JULY 5, 2005
Safety, according to Max Mosley's letter to David Coulthard this morning, is "of paramount importance" to the FIA. This is an admirable statement but clearly 22 drivers do not agree that this was in the forefront of Mosley's thinking last week when he was on the telephone to David Coulthard about the Scottish drivers involvement in signing a letter in support of the Michelin teams over the mess at Indianapolis.
The FIA spokesman will tell you that none of the letters were written by the drivers but rather by team principals trying to stir up trouble, but this is not the point. Racing drivers are not well-known for their literary skills - indeed some of them can barely write - but all of them signed the letters they signed and we are happy to accept that they all understood what they were signing and did so of their own free will.
The best evidence suggests that no-one was forced to sign anything. We have, on the contrary, heard stories that some drivers were not allowed to sign the original letter.
There are lots of rumours and not a lot of facts.
What is a fact is that the drivers are "concerned to learn that during the course of this telephone conversation you suggested the FIA might withdraw support for the ongoing safety initiatives of the GPDA".
This is a claim which needs to be explained in more detail by one of the parties involved. Mosley will surely have a story to explain away the apparent contradiction of what he wrote to Coulthard this morning and what he is supposed to have said on the telephone last week. But for reasons which are not entirely clear Coulthard has shut up and is not saying anything.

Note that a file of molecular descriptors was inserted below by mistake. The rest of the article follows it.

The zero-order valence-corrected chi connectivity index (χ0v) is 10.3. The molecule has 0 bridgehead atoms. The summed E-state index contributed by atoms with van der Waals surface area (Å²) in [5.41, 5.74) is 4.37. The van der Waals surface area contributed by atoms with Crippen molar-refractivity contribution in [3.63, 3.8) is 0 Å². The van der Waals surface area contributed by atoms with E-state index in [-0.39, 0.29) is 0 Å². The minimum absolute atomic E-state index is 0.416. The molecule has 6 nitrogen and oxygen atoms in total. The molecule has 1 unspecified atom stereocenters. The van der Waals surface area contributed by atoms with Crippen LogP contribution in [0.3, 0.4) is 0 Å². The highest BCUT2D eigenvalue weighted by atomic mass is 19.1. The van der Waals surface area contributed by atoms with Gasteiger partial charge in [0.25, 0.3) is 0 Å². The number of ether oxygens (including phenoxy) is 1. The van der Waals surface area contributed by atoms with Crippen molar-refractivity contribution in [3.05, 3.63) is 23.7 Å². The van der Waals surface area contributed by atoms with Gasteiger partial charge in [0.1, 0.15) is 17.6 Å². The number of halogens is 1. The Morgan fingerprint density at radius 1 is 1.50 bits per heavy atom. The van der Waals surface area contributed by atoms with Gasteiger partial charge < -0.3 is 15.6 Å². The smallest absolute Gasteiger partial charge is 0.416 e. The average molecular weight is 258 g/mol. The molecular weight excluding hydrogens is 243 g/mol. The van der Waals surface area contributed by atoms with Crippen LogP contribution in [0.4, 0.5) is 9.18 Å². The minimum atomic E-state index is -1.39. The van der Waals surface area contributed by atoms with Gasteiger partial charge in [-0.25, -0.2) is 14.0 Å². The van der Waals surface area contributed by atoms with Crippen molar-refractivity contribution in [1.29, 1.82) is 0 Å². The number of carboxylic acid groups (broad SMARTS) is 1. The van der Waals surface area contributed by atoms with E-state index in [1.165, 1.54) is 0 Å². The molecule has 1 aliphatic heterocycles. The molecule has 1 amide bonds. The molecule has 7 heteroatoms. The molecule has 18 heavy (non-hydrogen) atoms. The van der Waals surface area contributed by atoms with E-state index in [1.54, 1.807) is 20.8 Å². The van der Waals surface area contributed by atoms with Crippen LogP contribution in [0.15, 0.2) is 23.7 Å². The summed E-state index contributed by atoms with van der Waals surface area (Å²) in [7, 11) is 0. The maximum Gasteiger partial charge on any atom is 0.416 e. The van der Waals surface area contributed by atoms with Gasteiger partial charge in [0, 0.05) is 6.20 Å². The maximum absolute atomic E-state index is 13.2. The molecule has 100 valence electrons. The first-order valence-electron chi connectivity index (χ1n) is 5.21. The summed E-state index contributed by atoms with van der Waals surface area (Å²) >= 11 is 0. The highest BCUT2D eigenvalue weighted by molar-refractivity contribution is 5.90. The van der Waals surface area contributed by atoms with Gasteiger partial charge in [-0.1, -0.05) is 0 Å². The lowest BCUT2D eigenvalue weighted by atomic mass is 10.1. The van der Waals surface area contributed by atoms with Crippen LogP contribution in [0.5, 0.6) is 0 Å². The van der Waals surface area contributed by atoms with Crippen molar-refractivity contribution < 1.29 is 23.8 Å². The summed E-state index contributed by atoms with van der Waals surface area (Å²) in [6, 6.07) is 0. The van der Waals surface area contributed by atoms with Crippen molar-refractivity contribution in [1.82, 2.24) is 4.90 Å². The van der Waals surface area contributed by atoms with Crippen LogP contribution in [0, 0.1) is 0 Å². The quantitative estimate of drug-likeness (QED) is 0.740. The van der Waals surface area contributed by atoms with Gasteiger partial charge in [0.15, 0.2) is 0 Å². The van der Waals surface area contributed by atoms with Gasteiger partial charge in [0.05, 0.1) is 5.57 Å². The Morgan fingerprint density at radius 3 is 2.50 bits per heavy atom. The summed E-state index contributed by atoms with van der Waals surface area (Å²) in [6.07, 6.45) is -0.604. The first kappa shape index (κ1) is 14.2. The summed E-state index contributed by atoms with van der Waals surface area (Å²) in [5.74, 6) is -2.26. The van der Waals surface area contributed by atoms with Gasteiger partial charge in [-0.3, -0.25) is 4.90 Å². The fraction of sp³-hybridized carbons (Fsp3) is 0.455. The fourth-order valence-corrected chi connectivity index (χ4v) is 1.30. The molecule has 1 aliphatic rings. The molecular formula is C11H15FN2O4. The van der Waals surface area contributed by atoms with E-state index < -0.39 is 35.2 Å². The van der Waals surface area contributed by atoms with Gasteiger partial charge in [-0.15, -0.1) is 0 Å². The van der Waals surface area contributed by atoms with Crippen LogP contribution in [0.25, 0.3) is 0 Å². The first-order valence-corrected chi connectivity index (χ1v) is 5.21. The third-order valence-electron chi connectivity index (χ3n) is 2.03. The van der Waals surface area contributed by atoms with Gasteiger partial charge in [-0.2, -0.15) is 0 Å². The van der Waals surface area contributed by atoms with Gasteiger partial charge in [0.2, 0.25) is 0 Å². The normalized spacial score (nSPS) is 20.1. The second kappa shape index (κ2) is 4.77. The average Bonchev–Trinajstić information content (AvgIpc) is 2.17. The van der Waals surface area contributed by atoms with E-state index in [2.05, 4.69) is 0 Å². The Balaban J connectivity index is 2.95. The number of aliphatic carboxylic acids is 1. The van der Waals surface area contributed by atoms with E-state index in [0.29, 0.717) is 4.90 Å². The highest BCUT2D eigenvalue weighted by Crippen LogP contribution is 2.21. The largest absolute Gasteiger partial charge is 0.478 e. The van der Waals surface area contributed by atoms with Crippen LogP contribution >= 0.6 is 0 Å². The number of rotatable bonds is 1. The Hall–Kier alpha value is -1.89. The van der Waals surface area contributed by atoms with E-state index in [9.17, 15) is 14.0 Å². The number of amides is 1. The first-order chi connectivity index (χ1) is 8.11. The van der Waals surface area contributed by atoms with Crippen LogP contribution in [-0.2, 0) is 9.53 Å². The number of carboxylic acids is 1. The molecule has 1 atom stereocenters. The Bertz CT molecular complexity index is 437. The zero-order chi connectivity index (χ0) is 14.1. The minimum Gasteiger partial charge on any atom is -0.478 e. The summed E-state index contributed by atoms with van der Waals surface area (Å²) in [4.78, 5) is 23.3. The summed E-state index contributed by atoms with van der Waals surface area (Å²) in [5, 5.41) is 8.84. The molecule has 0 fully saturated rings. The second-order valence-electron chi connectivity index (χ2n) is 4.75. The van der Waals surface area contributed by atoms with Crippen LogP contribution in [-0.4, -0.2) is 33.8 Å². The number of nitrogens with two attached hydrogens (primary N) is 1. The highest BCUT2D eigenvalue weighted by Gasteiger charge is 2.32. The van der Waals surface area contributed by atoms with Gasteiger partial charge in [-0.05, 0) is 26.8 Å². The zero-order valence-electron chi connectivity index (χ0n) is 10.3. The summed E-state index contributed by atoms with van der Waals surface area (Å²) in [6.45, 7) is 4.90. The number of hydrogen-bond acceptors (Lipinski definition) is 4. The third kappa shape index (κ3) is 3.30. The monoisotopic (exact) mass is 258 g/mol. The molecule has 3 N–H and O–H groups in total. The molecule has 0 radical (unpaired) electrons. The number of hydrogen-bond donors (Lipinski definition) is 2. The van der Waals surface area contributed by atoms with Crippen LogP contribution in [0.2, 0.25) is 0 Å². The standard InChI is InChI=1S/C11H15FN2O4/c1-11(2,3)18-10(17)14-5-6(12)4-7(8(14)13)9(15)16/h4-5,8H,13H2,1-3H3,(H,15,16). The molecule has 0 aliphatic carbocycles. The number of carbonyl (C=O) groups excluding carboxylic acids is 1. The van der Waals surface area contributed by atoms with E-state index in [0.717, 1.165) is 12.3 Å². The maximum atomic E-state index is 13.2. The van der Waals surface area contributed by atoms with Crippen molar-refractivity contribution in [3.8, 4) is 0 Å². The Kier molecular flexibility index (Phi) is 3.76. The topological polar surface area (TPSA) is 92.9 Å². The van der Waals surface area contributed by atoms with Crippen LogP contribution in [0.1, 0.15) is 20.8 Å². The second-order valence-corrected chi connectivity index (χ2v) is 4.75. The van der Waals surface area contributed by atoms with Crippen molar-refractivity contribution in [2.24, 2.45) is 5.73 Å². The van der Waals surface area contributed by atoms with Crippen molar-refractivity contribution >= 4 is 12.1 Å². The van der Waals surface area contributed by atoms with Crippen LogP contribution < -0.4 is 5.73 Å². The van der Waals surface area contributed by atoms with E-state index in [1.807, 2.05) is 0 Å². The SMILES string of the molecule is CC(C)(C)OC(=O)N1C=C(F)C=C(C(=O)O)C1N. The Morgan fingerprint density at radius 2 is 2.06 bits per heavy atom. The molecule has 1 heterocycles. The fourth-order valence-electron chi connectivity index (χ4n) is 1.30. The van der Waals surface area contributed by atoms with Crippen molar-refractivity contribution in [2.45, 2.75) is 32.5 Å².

He did not even sign the second letter.
Such mysteries are not new. Indeed there are a string of mysteries which go back to last December when BMW and Honda suddenly backed off from pursuing an arbitration claim against the FIA for changing the 2006 engine regulations. That has never been explained.
It has never been properly explained why Paul Stoddart backed off in his legal action in Melbourne to save the Australian Grand Prix. Why was it under threat?
It has never been properly explained what happened on the morning of the United States Grand Prix at Indianapolis. Indianapolis Motor Speedway owner Tony George could have actioned a clause in the Concorde Agreement which gives the promoter and organiser of a race the right to make decisions with regard to their individual events that cannot be influenced by the FIA. When asked by a group of those involved why he was not using that mechanism to save the race all George would say was: "I can't do it. I just can't do it!"
If it was within his rights to take such an action, what stopped him doing that? What made him refuse to take actions that would have saved the race?
It would be good if all concerned would come clean about all these incidents if only to clear the air and stop the whispering that is going on.
Leaking out documents is all the rage at the moment, why does not someone try and leak the whole truth?
In the interests of complete transparency.
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